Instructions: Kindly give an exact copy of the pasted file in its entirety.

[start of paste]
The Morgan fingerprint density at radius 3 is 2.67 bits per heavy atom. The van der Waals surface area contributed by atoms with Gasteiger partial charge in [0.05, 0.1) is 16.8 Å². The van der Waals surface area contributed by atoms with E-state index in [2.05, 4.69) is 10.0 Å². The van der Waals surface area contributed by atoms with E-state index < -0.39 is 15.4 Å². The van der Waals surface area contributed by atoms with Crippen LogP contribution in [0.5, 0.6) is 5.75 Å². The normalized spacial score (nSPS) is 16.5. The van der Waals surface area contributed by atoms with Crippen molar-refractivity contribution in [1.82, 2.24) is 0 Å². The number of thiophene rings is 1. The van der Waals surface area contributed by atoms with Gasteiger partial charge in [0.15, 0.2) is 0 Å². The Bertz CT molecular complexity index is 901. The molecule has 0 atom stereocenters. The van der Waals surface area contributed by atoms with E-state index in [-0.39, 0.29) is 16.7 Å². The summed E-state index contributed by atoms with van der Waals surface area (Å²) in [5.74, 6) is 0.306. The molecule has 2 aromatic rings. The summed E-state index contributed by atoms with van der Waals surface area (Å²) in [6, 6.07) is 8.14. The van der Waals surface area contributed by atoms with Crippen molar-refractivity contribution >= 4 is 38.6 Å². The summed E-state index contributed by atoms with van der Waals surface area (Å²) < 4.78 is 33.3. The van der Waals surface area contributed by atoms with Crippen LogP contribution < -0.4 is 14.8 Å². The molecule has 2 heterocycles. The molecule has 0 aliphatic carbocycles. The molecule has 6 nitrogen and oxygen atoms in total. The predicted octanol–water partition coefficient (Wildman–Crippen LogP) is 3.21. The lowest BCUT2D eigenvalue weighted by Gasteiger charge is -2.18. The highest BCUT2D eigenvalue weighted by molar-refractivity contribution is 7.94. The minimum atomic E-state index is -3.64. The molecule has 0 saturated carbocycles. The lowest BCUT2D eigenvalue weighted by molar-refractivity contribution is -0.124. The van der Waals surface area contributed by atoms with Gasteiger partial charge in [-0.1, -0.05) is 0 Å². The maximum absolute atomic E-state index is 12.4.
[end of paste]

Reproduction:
The Morgan fingerprint density at radius 3 is 2.67 bits per heavy atom. The van der Waals surface area contributed by atoms with Gasteiger partial charge in [0.05, 0.1) is 16.8 Å². The van der Waals surface area contributed by atoms with E-state index in [2.05, 4.69) is 10.0 Å². The van der Waals surface area contributed by atoms with E-state index < -0.39 is 15.4 Å². The van der Waals surface area contributed by atoms with Crippen LogP contribution in [0.5, 0.6) is 5.75 Å². The normalized spacial score (nSPS) is 16.5. The van der Waals surface area contributed by atoms with Crippen molar-refractivity contribution in [1.82, 2.24) is 0 Å². The number of thiophene rings is 1. The van der Waals surface area contributed by atoms with Gasteiger partial charge in [0.15, 0.2) is 0 Å². The Bertz CT molecular complexity index is 901. The molecule has 0 atom stereocenters. The van der Waals surface area contributed by atoms with E-state index in [-0.39, 0.29) is 16.7 Å². The summed E-state index contributed by atoms with van der Waals surface area (Å²) in [5.74, 6) is 0.306. The molecule has 2 aromatic rings. The summed E-state index contributed by atoms with van der Waals surface area (Å²) in [6, 6.07) is 8.14. The van der Waals surface area contributed by atoms with Crippen molar-refractivity contribution >= 4 is 38.6 Å². The summed E-state index contributed by atoms with van der Waals surface area (Å²) < 4.78 is 33.3. The van der Waals surface area contributed by atoms with Crippen LogP contribution < -0.4 is 14.8 Å². The molecule has 2 heterocycles. The molecule has 0 aliphatic carbocycles. The molecule has 6 nitrogen and oxygen atoms in total. The predicted octanol–water partition coefficient (Wildman–Crippen LogP) is 3.21. The lowest BCUT2D eigenvalue weighted by Gasteiger charge is -2.18. The highest BCUT2D eigenvalue weighted by molar-refractivity contribution is 7.94. The minimum atomic E-state index is -3.64. The molecule has 0 saturated carbocycles. The lowest BCUT2D eigenvalue weighted by molar-refractivity contribution is -0.124. The van der Waals surface area contributed by atoms with Gasteiger partial charge in [-0.1, -0.05) is 0 Å². The maximum absolute atomic E-state index is 12.4.